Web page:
Thursday, 26 September 2013

Postcard from Provence. Saint Remy Vs Saint Tropez.

I have driven through Provence literally dozens of times. The A7 and A8 autoroutes are now so familiar I could write a decent guide-book to their service areas.

When we reach Provence, we usually we speed straight past the Luberon (to the left) and the Alpilles (to the right), and head directly to that little coastal bit called the Var and our normal home-from-home, Saint Tropez.

This year we did just the same on our way down, hurrying past Peter Mayle country to spend a paltry three nights in our favourite beach haunt. It's the shortest holiday visit I've ever made, and even after a wasp-ruined lunch at Le Club 55 we were still desperate to stay longer.

However, we had booked a house in the vrai Provence, somewhere between the Plateau de Vaucluse, the Petit Luberon and the Alpilles (the borders of these areas are somewhat blurred - especially by estate agents).

Having been priced out of anything worth owning in St Tropez, it seemed a good idea to find out what attracted so many second-home owners to the inland part of this vast and largely very rural region.

We've been here a week now, and I still haven't worked out what that attraction is.

Ok, so it's pretty warm in summer. But it can also be bloody windy (the mistral buffeting us today is rumoured to make people insane, so please excuse me if I become even more psychotic than usual).

There are some very pretty small hill towns like Bonnieux, Gordes and Menerbes (known as the 'golden triangle'). But these settlements are in many ways even less real than St Tropez. Life as you and I know it is almost extinct in these expensively preserved environments.

About the only thing you can buy in these villages is a postcard or a naff napkin. For anything to sustain normal life you need to battle for an early parking spot at crowded but wonderful morning markets, or traipse into towns like Cavaillon to a horrible hypermarket and pay about 50% more than you would in the UK.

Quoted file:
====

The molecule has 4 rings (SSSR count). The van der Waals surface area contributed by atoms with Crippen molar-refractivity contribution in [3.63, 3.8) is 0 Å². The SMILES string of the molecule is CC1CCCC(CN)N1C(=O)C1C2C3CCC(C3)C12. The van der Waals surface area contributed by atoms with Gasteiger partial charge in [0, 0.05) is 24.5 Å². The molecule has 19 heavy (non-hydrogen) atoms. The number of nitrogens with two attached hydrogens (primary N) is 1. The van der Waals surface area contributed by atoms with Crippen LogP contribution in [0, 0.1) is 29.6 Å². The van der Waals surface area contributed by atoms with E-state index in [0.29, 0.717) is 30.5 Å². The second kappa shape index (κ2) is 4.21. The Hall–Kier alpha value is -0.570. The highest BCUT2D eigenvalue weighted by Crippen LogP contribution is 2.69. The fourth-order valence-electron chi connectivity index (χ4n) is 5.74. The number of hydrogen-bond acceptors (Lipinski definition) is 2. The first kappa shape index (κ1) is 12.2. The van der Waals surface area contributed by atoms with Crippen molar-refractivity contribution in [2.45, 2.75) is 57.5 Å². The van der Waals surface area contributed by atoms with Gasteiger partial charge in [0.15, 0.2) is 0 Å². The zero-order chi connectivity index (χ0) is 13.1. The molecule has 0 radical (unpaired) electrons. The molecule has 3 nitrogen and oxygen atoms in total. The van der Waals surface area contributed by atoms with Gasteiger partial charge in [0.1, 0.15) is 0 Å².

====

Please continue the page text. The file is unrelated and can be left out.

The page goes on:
You will hear from many that our own high streets aren't a patch on those in France, where small, high quality independent stores are still supposed to flourish. But here in Provence they've torn up the script and opted instead to turn almost every high street into a source of pointless tourist grot.

We spent almost an hour trying to find a food shop in L'Isle Sur La Sorgue one morning, and by the time we found a place to buy fruit and veg it had closed for lunch! Closed for lunch? Which century do these people live in? Next thing, they'll be closed on Sundays. Oh yes, sorry, they are.

Frankly, it would have been a lot easier to furnish a house with over-priced antiques than feed a hungry family.

Anyway, I digress, let's get back to property.

Close by is the phenomenon that is Saint Remy de Provence; a small town nestling at the base of the Alpilles, famous for providing Van Gogh with a lunatic asylum during the last year of his life and the setting for one of his most famous paintings - Starry Night.

Oh, and the whole town was once owned by Monaco's Grimaldi family (useless guide book info #1).

This otherwise fairly inconsequential town is surrounded by multi-million Euro second homes filled to the brim in summer with design conscious Parisians and is the spiritual home of France's most achingly stylish interiors magazine - Cote Sud.